Eleven Tips to Keeping Your Semi-Truck Ready for Winter
1. Make Sure You Have an Emergency Kit
Emergency kits are necessary for any vehicle driving outside of densely populated areas under any conditions, but it’s even more vital when you’re driving long distances or in poor conditions. Many companies sell prepared emergency kits containing a few essentials, but you should always customize your kit to fit your needs. FEMA recommends the following basics in your vehicle:
• Jumper cables
• Flares or reflective triangles
• Ice scraper
• Cell phone charger
• Cat litter or sand
2. Check on You Truck’s Battery
The colder your battery is, the harder it is to start the vehicle. Take the time to make sure your battery is in good condition and holding power well. Clean any grime off the battery terminals. Then check your inverter and connections to ensure the whole system is working well. Freezing weather is not the time to discover a failing battery.
3. Inspect the Block Heater
Check your block heater if you use one. The block heater keeps the engine warm overnight and can help the engine start in cold conditions. Ensure it’s in good working condition and set up correctly. If your engine gets too cold, even the best-maintained engine might not start up, leaving you stranded on the road.
4. Check Your Windshield Wiper and Windshield
Inspect your windshield for any rock chips or small cracks. When it’s cold, sheet metal contracts and puts even more stress on the windshield. You can avoid a complete windshield replacement if you repair minor damage before the cold weather comes. Look at your windshield wipers, if they look cracked or damaged it’s time to replace them. If they look fine, wipe the edges down with some rubbing alcohol. This will remove any dirt, grease or oil that could cause squeaking or streaks.
5. Replenish Washer Fluid Reservoirs
Refill your windshield washer reservoirs to make sure you have enough deicer/solvent to keep the washer fluid container from shattering and enough solution to properly defrost your windshield.
6. Check Your Lights and Reflectors
Visibility is vital in poor weather conditions. Before the weather gets bad, ensure all your lights are working correctly. You should also give the housing a wipe down to remove any grime. Consider an ice-prevention coating, but most truck headlights produce enough heat to keep them free of ice, and many modern trucks have heated headlights.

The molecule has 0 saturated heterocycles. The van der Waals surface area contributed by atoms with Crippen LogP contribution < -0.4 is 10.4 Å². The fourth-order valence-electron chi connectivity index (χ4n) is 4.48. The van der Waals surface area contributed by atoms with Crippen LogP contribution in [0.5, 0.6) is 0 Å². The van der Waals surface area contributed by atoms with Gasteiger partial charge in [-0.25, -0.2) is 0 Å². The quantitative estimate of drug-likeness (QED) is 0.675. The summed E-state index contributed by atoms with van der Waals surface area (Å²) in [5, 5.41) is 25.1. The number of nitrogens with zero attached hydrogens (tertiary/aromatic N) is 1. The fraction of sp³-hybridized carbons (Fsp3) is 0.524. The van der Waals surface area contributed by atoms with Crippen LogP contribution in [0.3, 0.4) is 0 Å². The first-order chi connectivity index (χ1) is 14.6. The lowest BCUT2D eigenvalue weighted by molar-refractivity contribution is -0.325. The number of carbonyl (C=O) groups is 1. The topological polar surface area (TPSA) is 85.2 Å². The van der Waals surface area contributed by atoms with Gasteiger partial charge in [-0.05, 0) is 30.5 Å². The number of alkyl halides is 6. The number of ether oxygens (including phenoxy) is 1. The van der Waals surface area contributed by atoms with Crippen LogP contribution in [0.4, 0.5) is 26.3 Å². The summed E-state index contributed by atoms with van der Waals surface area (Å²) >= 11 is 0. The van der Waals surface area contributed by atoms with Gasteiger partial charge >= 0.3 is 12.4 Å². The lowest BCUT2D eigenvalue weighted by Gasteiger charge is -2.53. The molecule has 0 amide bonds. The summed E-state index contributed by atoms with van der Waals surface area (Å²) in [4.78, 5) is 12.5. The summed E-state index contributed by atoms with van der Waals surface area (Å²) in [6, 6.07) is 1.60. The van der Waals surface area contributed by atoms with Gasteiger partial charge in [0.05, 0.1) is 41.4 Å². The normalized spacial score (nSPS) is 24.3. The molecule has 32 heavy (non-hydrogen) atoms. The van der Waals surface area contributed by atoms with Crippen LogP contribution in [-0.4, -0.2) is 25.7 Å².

7. Look at Your Tires and Chains
The worst time to realize your tires are worn out is when you’re losing traction on the road. Take the time to check your tire pressure as well. Cold air takes up less space than warm air, so ideal PSI in the summer might not mean ideal PSI in the winter. It’s important to verify that your chains are in the right spot and in good condition. Look for broken links or flat spots and don’t hesitate to replace them if they look worn. People often wonder how fast you can drive with snow chains on your semi-truck, and it’s generally best to keep it under 30, though conditions may warrant slower speeds.
8. Consider Fuel Additives
Diesel contains paraffin, a kind of wax. So, when temperatures drop, that wax can harden and gum up your fuel system. If you anticipate being in 0-degree temperatures, a fuel additive can save you a lot of hassle and downtime. You should also consider a deicing fluid for the air brake system. Moisture in your air brakes can freeze and cause valves to stick or malfunction.
9. Inspect Your Cooling System
Ensuring the cooling system is well-maintained is a crucial aspect of winter preparation. Any components showing signs of wear, damage, or cracks are likely to worsen as temperatures drop. Conduct a thorough examination of the entire system, including the radiator, inspecting hoses for bulges, and verifying the security and condition of hose clamps. Perform a coolant test to confirm its optimum freeze point. Regularly assess additive levels to determine if coolant adjustment or replacement is necessary as part of your routine maintenance. Lastly, use the appropriate coolant for your truck and refrain from using aerosol ether starting fluid, as it is critical for proper functioning.
10. Check the Fuel Filter and Water Separator
Ensure the fuel filter is in optimal condition and replace it as needed. Regularly inspect the water separator to minimize the risk of engine damage. Diesel fuel often contains water, which can reduce engine lifespan. If a significant amount of water accumulates, promptly drain it. Since most separators are not self-cleaning, locate the separator near the fuel filter and use the drain valve to eliminate the water. This becomes particularly crucial in winter when condensation forms inside a warm fuel tank as the external temperature drops.
11. Inspect the Air Dryer
Situated between the compressor and the wet tank, the air dryer plays a vital role in gathering and eliminating contaminants from the air before they reach the brake system. This safeguards against the freezing of water in the brake lines. Regular inspection of the air dryer is essential to verify its proper functioning, and if needed, promptly replace the filter. Periodically drain the air reservoirs to maintain optimal performance. Neglecting air dryer maintenance can result in hazardous brake malfunctions.
Need Help Preparing Your Truck for the Winter?
Preparing your truck for winter is like so many other necessities in life, annoying but you’ll be glad you did later. So, before you head out on the road in winter, take some time to make sure you and your truck are ready for whatever the road throws your way.